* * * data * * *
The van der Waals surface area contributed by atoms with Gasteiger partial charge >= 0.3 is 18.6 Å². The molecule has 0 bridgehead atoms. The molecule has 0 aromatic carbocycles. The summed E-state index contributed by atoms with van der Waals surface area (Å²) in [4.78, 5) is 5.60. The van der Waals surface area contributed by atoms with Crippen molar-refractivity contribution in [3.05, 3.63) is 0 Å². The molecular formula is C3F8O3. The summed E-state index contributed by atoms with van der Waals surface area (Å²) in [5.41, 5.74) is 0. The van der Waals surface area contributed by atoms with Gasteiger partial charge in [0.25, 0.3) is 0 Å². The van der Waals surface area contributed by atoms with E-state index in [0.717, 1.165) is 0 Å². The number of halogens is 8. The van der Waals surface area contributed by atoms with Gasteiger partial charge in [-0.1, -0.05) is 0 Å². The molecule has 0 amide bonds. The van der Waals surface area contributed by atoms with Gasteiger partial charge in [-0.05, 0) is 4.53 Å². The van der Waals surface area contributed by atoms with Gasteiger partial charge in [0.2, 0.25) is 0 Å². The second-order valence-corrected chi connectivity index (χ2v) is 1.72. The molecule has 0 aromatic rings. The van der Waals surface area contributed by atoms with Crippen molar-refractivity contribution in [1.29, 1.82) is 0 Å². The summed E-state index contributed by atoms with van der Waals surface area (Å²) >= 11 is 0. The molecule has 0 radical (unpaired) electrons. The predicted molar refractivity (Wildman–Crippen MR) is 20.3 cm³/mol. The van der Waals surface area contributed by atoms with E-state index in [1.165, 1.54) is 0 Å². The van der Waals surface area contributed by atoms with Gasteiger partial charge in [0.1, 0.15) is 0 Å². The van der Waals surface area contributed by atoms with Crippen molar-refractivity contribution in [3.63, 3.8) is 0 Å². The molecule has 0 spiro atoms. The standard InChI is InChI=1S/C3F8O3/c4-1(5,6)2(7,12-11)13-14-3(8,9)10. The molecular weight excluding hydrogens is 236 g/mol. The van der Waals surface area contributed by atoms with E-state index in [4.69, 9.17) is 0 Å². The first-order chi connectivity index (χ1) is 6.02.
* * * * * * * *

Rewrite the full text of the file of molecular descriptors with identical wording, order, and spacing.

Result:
The van der Waals surface area contributed by atoms with Gasteiger partial charge >= 0.3 is 18.6 Å². The molecule has 0 bridgehead atoms. The molecule has 0 aromatic carbocycles. The summed E-state index contributed by atoms with van der Waals surface area (Å²) in [4.78, 5) is 5.60. The van der Waals surface area contributed by atoms with Crippen molar-refractivity contribution in [3.05, 3.63) is 0 Å². The molecular formula is C3F8O3. The summed E-state index contributed by atoms with van der Waals surface area (Å²) in [5.41, 5.74) is 0. The van der Waals surface area contributed by atoms with Gasteiger partial charge in [0.25, 0.3) is 0 Å². The van der Waals surface area contributed by atoms with E-state index in [0.717, 1.165) is 0 Å². The number of halogens is 8. The van der Waals surface area contributed by atoms with Gasteiger partial charge in [-0.1, -0.05) is 0 Å². The molecule has 0 amide bonds. The van der Waals surface area contributed by atoms with Gasteiger partial charge in [-0.05, 0) is 4.53 Å². The van der Waals surface area contributed by atoms with Gasteiger partial charge in [0.2, 0.25) is 0 Å². The second-order valence-corrected chi connectivity index (χ2v) is 1.72. The molecule has 0 aromatic rings. The van der Waals surface area contributed by atoms with Crippen molar-refractivity contribution in [1.29, 1.82) is 0 Å². The summed E-state index contributed by atoms with van der Waals surface area (Å²) >= 11 is 0. The molecule has 0 radical (unpaired) electrons. The predicted molar refractivity (Wildman–Crippen MR) is 20.3 cm³/mol. The van der Waals surface area contributed by atoms with E-state index in [1.165, 1.54) is 0 Å². The van der Waals surface area contributed by atoms with Gasteiger partial charge in [0.1, 0.15) is 0 Å². The van der Waals surface area contributed by atoms with Crippen molar-refractivity contribution in [3.63, 3.8) is 0 Å². The molecule has 0 spiro atoms. The standard InChI is InChI=1S/C3F8O3/c4-1(5,6)2(7,12-11)13-14-3(8,9)10. The molecular weight excluding hydrogens is 236 g/mol. The van der Waals surface area contributed by atoms with E-state index in [4.69, 9.17) is 0 Å². The first-order chi connectivity index (χ1) is 6.02.